The fatal history of Philly's duck boats

At one time, it was not uncommon to see flocks of tourists carted throughout Philadelphia in boats on wheels.

Ride the Ducks — an amphibious city tour — was once a popular Philadelphia tourist draw. But in October 2016, the company suspended operations in the city.

In the wake of a duck boat disaster that claimed the lives of 17 people in Branson, Mo. on Thursday, the vehicles and their use for tourism are being scrutinized again. Here’s a look at duck boats’ fatal history in Philadelphia.

>> READ MORE: Death toll from Missouri duck boat accident climbs to 17

The start

The Ride the Ducks franchise, which is headquartered where the Missouri tragedy took place, began operating in Philadelphia in 2003.

A deadly accident on the Delaware

Less than a decade later,  the company was involved in its first fatal accident in the city.

On July 7, 2010, a barge pushed by a tugboat struck a duck boat stranded in the Delaware River off Penn’s Landing after an engine fire.

Once struck, the amphibious craft capsized and two Hungarian tourists drowned.

The tugboat’s pilot, the Inquirer reported, was on his cellphone handling a family emergency. He served a one-year sentence for “the maritime equivalent of involuntary manslaughter.”

>> READ MORE: What are duck boats? An explanation of the amphibious vehicles

Ride the Ducks and K-Sea Transportation Partners, which owned the tugboat, faced lawsuits and were ordered to give the families of the deceased $15 million. They also were required to pay $2 million to be split among the survivors of the crash.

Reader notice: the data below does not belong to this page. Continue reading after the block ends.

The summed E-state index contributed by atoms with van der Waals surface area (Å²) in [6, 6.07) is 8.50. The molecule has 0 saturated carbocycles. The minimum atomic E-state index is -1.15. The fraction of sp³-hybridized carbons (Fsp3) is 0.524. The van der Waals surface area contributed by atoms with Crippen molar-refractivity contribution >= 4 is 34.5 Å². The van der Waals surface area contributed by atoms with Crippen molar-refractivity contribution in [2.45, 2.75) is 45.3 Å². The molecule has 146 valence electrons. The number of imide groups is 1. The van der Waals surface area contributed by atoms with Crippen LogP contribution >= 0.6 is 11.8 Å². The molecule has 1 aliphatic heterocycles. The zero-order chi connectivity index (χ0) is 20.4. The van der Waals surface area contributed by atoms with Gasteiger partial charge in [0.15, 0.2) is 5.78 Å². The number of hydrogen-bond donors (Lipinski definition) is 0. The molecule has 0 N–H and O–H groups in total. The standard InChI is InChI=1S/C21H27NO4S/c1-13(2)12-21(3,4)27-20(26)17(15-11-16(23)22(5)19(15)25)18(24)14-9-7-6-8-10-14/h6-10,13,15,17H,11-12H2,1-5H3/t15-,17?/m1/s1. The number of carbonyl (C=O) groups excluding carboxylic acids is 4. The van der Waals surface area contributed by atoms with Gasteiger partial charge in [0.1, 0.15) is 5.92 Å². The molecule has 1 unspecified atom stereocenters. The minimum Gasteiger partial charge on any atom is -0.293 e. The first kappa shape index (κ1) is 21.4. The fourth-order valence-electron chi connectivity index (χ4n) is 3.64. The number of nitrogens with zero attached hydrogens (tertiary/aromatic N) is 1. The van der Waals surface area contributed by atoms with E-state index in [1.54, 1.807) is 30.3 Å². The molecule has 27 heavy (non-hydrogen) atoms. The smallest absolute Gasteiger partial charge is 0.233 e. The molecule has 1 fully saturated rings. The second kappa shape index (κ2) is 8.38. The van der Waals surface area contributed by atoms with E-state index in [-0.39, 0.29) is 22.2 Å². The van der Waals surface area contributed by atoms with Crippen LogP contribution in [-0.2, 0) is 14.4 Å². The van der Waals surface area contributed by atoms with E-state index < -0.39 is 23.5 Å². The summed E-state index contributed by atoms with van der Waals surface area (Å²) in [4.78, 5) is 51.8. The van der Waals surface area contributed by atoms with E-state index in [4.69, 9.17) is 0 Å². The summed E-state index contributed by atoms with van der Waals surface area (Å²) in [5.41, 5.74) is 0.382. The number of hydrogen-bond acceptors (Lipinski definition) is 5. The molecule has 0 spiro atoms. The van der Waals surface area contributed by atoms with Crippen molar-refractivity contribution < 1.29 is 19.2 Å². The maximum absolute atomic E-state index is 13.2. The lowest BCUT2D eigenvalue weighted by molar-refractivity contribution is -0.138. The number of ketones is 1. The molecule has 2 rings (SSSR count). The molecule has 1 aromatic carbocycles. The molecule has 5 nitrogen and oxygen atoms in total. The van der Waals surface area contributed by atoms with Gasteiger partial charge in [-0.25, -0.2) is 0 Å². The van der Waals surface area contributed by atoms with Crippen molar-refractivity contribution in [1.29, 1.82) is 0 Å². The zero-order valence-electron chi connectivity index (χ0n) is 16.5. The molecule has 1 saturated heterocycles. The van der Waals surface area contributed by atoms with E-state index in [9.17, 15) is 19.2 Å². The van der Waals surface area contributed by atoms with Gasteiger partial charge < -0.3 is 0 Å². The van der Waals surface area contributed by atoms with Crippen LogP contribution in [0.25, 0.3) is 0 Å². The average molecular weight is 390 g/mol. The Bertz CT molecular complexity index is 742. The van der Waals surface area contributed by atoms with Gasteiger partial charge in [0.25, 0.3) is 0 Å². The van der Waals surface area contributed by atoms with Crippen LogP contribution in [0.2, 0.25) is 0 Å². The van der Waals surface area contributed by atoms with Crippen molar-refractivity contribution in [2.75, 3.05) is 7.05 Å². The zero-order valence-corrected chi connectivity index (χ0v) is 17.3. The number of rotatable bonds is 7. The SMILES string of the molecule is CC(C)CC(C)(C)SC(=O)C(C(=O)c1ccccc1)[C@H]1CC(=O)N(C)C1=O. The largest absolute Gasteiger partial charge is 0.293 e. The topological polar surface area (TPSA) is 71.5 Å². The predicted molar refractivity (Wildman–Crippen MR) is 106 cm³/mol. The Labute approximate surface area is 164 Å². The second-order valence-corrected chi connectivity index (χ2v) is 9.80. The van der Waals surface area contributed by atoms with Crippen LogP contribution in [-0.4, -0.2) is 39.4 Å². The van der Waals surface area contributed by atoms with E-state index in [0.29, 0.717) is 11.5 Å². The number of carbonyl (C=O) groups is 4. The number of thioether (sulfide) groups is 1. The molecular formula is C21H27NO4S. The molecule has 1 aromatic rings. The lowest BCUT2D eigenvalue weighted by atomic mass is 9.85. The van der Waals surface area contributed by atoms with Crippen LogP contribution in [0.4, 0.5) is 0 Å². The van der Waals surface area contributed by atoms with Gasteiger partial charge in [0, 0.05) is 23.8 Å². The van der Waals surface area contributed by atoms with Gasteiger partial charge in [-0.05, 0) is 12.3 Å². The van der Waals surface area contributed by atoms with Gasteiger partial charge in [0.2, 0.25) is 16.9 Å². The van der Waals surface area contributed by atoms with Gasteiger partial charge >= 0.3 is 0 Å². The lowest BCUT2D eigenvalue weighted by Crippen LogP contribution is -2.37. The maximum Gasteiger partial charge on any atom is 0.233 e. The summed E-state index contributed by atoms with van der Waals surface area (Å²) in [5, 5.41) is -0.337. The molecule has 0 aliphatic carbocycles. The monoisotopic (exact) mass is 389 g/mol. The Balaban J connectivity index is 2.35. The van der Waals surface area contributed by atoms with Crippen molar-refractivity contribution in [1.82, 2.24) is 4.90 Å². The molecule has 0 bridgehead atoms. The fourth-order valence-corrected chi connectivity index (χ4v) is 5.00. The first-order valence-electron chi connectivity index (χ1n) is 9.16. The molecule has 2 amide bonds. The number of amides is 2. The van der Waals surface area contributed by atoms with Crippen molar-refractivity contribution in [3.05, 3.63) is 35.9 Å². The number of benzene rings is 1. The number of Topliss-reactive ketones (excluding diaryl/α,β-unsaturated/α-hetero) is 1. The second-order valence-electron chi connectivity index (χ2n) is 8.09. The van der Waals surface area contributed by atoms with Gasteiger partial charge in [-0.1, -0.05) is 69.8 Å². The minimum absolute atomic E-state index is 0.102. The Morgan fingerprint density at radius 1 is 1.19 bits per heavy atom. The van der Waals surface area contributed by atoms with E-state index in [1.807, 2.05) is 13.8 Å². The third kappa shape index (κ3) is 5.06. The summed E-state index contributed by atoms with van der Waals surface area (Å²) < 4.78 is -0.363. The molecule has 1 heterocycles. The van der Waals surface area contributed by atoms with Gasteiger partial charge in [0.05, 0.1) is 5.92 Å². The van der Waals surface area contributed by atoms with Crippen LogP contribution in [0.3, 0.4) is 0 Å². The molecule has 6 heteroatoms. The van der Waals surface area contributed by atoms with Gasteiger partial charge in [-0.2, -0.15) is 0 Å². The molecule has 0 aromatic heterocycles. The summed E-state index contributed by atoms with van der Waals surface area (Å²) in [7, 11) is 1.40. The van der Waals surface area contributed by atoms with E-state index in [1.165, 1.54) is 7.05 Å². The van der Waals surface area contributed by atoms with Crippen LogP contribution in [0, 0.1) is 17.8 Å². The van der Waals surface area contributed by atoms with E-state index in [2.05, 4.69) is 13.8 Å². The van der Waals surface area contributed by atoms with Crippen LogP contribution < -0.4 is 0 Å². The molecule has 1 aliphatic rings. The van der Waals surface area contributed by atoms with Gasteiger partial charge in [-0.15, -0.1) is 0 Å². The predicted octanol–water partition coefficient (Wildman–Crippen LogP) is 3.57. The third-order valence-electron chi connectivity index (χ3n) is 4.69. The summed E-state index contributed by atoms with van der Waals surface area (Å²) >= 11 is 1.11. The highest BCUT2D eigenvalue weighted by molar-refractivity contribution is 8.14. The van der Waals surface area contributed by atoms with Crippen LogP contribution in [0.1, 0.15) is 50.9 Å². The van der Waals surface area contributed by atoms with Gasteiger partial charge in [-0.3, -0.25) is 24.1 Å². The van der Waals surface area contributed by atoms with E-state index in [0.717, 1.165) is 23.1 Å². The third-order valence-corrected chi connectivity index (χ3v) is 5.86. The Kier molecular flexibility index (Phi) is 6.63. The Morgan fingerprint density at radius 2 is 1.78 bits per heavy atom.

Fatal crash in Center City

Five years after that incident, a duck boat was involved in another fatality, this time on land.

Elizabeth Karnicki, 68, was run over and killed by a Ride the Ducks vehicle in May 2015.

Witnesses said Karnicki was crossing the street against a red light while looking at an electronic tablet near the Convention Center when she was struck, the Inquirer reported at the time.

The operator of the vehicle had a green light, and was unable to see Karnicki, likely because duck boat drivers sit high and about ten feet behind the front of the boat, said the Inquirer.

>> READ MORE: Duck boats have a history of fatalities

Karnicki’s family sued the boat’s operator and manufacturer, as well as the city, citing the vehicle’s blind spots, distracted driving and inadequate crossing signals.

The lawsuit was settled during summer 2017 under undisclosed terms.

On-again, off-again operations

With the two deadly incidents, Ride the Ducks had a start-and-stop tenure in Philadelphia. The company’s operations on the Delaware were halted after the 2010 accident. A months later, Ride the Ducks planned to move to the Schuylkill, but that shift was halted when the city rejected its proposal and the company instead resumed boat tours on the Delaware, with some changes.

In October 2016, the company announced it would “indefinitely” suspend operations in Philly due, in part, to a 330 percent increase in insurance premiums, the Inquirer reported.

>> READ MORE: Ride the Ducks suspends operations in Philadelphia

Robert J. Mongeluzzi, the lawyer who represented the families of all three victims, had been vocal in his opposition to the boats. When Ride the Ducks left Philadelphia, he told the Inquirer he would not miss the sightseeing vehicles.

“The ducks are dangerous,” he said. “They are inappropriate for city streets, they’re a danger on the land and on the water, and I’m glad to see them go.”